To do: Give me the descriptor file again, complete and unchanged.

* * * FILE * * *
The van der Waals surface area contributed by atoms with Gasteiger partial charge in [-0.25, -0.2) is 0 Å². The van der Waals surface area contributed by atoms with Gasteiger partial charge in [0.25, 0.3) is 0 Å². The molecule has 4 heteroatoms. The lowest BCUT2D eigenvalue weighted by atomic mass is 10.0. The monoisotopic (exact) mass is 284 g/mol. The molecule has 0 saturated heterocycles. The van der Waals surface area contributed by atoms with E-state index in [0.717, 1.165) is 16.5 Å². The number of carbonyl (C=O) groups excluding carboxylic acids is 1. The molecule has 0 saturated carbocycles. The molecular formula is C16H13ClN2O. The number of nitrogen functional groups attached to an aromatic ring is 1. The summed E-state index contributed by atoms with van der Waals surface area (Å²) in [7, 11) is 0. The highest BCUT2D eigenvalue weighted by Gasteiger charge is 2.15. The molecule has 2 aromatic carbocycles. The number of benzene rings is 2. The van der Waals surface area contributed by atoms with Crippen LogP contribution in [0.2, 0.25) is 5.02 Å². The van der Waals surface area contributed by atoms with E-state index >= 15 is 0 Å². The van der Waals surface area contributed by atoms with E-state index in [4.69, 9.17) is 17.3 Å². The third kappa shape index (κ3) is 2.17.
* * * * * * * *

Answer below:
The van der Waals surface area contributed by atoms with Gasteiger partial charge in [-0.25, -0.2) is 0 Å². The van der Waals surface area contributed by atoms with Gasteiger partial charge in [0.25, 0.3) is 0 Å². The molecule has 4 heteroatoms. The lowest BCUT2D eigenvalue weighted by atomic mass is 10.0. The monoisotopic (exact) mass is 284 g/mol. The molecule has 0 saturated heterocycles. The van der Waals surface area contributed by atoms with E-state index in [0.717, 1.165) is 16.5 Å². The number of carbonyl (C=O) groups excluding carboxylic acids is 1. The molecule has 0 saturated carbocycles. The molecular formula is C16H13ClN2O. The number of nitrogen functional groups attached to an aromatic ring is 1. The summed E-state index contributed by atoms with van der Waals surface area (Å²) in [7, 11) is 0. The highest BCUT2D eigenvalue weighted by Gasteiger charge is 2.15. The molecule has 2 aromatic carbocycles. The number of benzene rings is 2. The van der Waals surface area contributed by atoms with Crippen LogP contribution in [0.2, 0.25) is 5.02 Å². The van der Waals surface area contributed by atoms with E-state index >= 15 is 0 Å². The van der Waals surface area contributed by atoms with E-state index in [4.69, 9.17) is 17.3 Å². The third kappa shape index (κ3) is 2.17.